August 17, 2006

Great Moments in Paraguayan History

From the NYT:

Paraguay was an underpopulated backwater the size of California, with a penchant for wars that would swallow its male population in battles of dubious, if operatic, purpose. Among the worst was a disastrous war Paraguay waged simultaneously against Argentina, Uruguay and Brazil from 1865 to 1870, which shrank its population from 525,000 to 221,000 and left the nation with only 28,000 men.

But, looking on the bright side, as Jan and Dean would have sung if they were 19th Century Paraguayans (and weren't dead):

193,000 girls for every 28,000 boys

The obituary continues:

The 1930’s and 40’s were a period of turmoil for Paraguay, which suffered 100,000 dead between 1932 and 1935 in a war with Bolivia over the desolate Chaco region, a swampland that ultimately had none of the mineral resources the two sides imagined were there.

Perhaps the last time Paraguay was in the news was when it was revealed that Doug Feith's initial response to 9/11 was proposing that instead of bombing Afghanistan, we should bomb Paraguay, Argentina, and Brazil instead to catch the terrorists off guard. MSNBC reported;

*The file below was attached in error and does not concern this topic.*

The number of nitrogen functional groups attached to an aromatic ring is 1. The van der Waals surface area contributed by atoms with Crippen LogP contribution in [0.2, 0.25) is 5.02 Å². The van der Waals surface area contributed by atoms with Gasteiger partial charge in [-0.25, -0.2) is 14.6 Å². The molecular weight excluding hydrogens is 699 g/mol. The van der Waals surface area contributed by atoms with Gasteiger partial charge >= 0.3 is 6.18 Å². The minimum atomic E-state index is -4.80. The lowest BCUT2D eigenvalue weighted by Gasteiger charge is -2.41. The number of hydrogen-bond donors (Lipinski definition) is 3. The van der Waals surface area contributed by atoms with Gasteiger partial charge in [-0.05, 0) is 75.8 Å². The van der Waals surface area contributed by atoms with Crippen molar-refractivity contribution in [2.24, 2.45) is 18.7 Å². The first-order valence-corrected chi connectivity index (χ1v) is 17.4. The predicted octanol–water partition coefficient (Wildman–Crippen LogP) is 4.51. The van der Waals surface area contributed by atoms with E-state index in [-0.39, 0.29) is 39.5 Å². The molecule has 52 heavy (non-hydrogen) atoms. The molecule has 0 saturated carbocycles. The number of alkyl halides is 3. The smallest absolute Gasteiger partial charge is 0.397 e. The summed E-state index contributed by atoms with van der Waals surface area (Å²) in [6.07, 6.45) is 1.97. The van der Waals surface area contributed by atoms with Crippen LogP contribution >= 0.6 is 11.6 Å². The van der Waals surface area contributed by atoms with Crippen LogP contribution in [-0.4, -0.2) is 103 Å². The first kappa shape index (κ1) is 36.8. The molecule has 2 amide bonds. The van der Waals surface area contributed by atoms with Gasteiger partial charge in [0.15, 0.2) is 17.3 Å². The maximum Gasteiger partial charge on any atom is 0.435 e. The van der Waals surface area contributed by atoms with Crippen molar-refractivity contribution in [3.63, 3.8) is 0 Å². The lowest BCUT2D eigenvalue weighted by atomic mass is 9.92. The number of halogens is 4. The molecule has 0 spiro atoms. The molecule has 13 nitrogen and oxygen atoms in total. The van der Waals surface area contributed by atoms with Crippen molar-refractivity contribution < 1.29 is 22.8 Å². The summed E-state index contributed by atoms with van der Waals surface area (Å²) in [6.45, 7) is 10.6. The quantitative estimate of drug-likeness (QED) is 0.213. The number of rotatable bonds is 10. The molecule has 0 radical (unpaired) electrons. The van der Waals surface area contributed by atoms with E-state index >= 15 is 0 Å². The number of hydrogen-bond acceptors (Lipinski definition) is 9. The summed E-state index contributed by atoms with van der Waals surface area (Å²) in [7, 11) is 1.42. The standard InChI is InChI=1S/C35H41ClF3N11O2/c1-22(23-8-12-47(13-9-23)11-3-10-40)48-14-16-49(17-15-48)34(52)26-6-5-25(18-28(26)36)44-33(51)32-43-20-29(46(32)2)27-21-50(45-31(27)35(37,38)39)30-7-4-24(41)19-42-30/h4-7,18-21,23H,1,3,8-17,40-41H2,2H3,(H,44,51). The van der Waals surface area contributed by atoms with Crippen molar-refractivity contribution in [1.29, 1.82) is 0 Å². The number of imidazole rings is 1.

Days after 9/11, a senior Pentagon official lamented the lack of good targets in Afghanistan and proposed instead U.S. military attacks in South America or Southeast Asia as "a surprise to the terrorists," according to a footnote in the recent 9/11 Commission Report. The unsigned top-secret memo, which the panel's report said appears to have been written by Defense Under Secretary Douglas Feith, is one of several Pentagon documents uncovered by the commission which advance unorthodox ideas for the war on terror. The memo suggested "hitting targets outside the Middle East in the initial offensive" or a "non-Al Qaeda target like Iraq," the panel's report states. U.S. attacks in Latin America and Southeast Asia were portrayed as a way to catch the terrorists off guard when they were expecting an assault on Afghanistan.

The memo's content, NEWSWEEK has learned, was in part the product of ideas from a two-man secret Pentagon intelligence unit appointed by Feith after 9/11: veteran defense analyst Michael Maloof and Mideast expert David Wurmser, now a top foreign-policy aide to Dick Cheney. Maloof and Wurmser saw links between international terror groups that the CIA and other intelligence agencies dismissed. They argued that an attack on terrorists in South America—for example, a remote region on the border of Paraguay, Argentina and Brazil where intelligence reports said Iranian-backed Hizbullah had a presence—would have ripple effects on other terrorist operations. The proposals were floated to top foreign-policy advisers. But White House officials stress they were regarded warily and never adopted.

My published articles are archived at -- Steve Sailer

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